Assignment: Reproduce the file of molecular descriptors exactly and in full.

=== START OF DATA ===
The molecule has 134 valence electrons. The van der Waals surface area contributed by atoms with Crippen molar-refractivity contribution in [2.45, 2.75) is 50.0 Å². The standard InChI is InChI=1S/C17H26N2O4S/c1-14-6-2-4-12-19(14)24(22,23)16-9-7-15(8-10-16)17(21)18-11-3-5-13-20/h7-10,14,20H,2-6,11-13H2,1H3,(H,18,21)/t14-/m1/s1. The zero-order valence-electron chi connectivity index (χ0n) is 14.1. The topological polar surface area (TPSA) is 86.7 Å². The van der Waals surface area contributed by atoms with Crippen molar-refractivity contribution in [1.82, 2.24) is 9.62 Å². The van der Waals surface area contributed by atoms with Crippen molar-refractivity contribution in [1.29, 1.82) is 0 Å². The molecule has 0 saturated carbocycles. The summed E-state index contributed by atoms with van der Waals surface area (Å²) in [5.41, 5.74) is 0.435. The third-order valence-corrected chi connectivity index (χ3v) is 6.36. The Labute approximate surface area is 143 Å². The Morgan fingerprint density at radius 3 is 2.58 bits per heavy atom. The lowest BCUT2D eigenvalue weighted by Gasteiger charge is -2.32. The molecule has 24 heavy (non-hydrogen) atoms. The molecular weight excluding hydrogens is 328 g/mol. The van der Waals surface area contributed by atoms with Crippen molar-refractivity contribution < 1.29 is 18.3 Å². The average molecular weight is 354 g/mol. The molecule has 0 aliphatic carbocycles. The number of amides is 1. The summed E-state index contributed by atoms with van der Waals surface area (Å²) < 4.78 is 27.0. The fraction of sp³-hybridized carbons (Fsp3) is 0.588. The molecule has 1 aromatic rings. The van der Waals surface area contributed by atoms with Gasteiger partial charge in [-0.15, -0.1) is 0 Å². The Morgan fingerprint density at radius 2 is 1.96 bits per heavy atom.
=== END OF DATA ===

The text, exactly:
The molecule has 134 valence electrons. The van der Waals surface area contributed by atoms with Crippen molar-refractivity contribution in [2.45, 2.75) is 50.0 Å². The standard InChI is InChI=1S/C17H26N2O4S/c1-14-6-2-4-12-19(14)24(22,23)16-9-7-15(8-10-16)17(21)18-11-3-5-13-20/h7-10,14,20H,2-6,11-13H2,1H3,(H,18,21)/t14-/m1/s1. The zero-order valence-electron chi connectivity index (χ0n) is 14.1. The topological polar surface area (TPSA) is 86.7 Å². The van der Waals surface area contributed by atoms with Crippen molar-refractivity contribution in [1.82, 2.24) is 9.62 Å². The van der Waals surface area contributed by atoms with Crippen molar-refractivity contribution in [1.29, 1.82) is 0 Å². The molecule has 0 saturated carbocycles. The summed E-state index contributed by atoms with van der Waals surface area (Å²) in [5.41, 5.74) is 0.435. The third-order valence-corrected chi connectivity index (χ3v) is 6.36. The Labute approximate surface area is 143 Å². The Morgan fingerprint density at radius 3 is 2.58 bits per heavy atom. The lowest BCUT2D eigenvalue weighted by Gasteiger charge is -2.32. The molecule has 24 heavy (non-hydrogen) atoms. The molecular weight excluding hydrogens is 328 g/mol. The van der Waals surface area contributed by atoms with Crippen molar-refractivity contribution < 1.29 is 18.3 Å². The average molecular weight is 354 g/mol. The molecule has 0 aliphatic carbocycles. The number of amides is 1. The summed E-state index contributed by atoms with van der Waals surface area (Å²) < 4.78 is 27.0. The fraction of sp³-hybridized carbons (Fsp3) is 0.588. The molecule has 1 aromatic rings. The van der Waals surface area contributed by atoms with Gasteiger partial charge in [-0.15, -0.1) is 0 Å². The Morgan fingerprint density at radius 2 is 1.96 bits per heavy atom.